Later in her marriage to Gustav, Alma grew unhappy with the way her husband seemed to overlook her, spending too much time with his work. It was at that time that she met the young architect Walter Gropius who didn’t take long to fall under Alma’s spell. Gropius persistently pursued Alma, even writing her a letter of his love, accidentally addressed to Gustav! When the composer found out, he became enraged, fearful, and jealous of anyone who came in contact with his wife. Alma admitted in her Gustav Mahler: Memories and Letters that she could never see herself with anyone but Gustav: “I could never have imagined life without him, even though the feeling that my life was running to waste had often filled me with despair.” Gustav later came around and realized that he should have never kept his wife from composing. They remained together until his death in 1911 after which Alma had love affairs with various men—some whom she married and others whom she did not. Several of these men include Oskar Kokoschka the artist, Walter Gropius the architect, and Franz Werfel the novelist.

Jealously likely affected all of the men passing in and out of Alma’s life. Next time, let’s look closer at several of Gustav Mahler’s symphonies that show both the love and despair brought on by his marriage to Alma.

Thursday, February 5, 2015

Gesualdo's Jealousy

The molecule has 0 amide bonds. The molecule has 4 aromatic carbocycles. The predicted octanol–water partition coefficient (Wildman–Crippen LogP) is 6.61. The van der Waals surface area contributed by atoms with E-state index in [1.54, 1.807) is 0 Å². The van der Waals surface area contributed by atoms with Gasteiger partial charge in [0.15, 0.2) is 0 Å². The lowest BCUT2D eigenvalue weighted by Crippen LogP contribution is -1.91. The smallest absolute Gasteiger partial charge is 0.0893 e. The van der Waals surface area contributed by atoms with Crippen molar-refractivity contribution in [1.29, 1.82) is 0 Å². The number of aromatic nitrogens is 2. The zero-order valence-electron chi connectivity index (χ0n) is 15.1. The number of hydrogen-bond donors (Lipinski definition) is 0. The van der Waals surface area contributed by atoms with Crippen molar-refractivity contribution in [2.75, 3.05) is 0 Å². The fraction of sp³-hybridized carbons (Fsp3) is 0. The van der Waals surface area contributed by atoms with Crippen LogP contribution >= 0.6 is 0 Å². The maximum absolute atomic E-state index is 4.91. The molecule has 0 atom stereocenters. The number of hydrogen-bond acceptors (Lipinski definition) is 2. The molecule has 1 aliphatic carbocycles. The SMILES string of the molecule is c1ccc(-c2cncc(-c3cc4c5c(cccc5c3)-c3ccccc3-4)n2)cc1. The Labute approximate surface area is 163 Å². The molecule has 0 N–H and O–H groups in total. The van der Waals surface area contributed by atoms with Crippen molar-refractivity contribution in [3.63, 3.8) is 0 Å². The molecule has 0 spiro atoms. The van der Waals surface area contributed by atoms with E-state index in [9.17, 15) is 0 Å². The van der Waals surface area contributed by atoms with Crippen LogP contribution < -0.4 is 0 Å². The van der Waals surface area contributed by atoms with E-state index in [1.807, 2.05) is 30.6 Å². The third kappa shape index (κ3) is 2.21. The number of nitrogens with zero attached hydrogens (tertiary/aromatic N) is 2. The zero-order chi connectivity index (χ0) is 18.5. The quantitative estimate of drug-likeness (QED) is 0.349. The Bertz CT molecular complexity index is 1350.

Last time we introduced Carlo Gesualdo, a Renaissance composer who was also a prince. While some scholars say that he was ahead of his time in the way he dealt with harmonies, would he be as famous as he is if he wasn’t also associated with murder?

On October 16, 1590, Carlo Gesualdo committed a double murder after finding his wife in bed with Don Fabrizio Carafa, the Duke of Andria. The Duke was a handsome man and reports say that he was found wearing “a woman’s nightdress with fringes at the bottom, with ruffs of black silk.” The murder was bloody and gruesome, both bodies left in a horrific state. Eyewitnesses verified Gesualdo as the murderer however there were no consequences since he was a prince.

While Gesualdo may not have suffered the consequences of his actions during his lifetime, he has certainly paid for them after his death as musicologists for centuries have referred to him in negative ways, not being able to get past his jealousy that ended in murder. Can you blame them?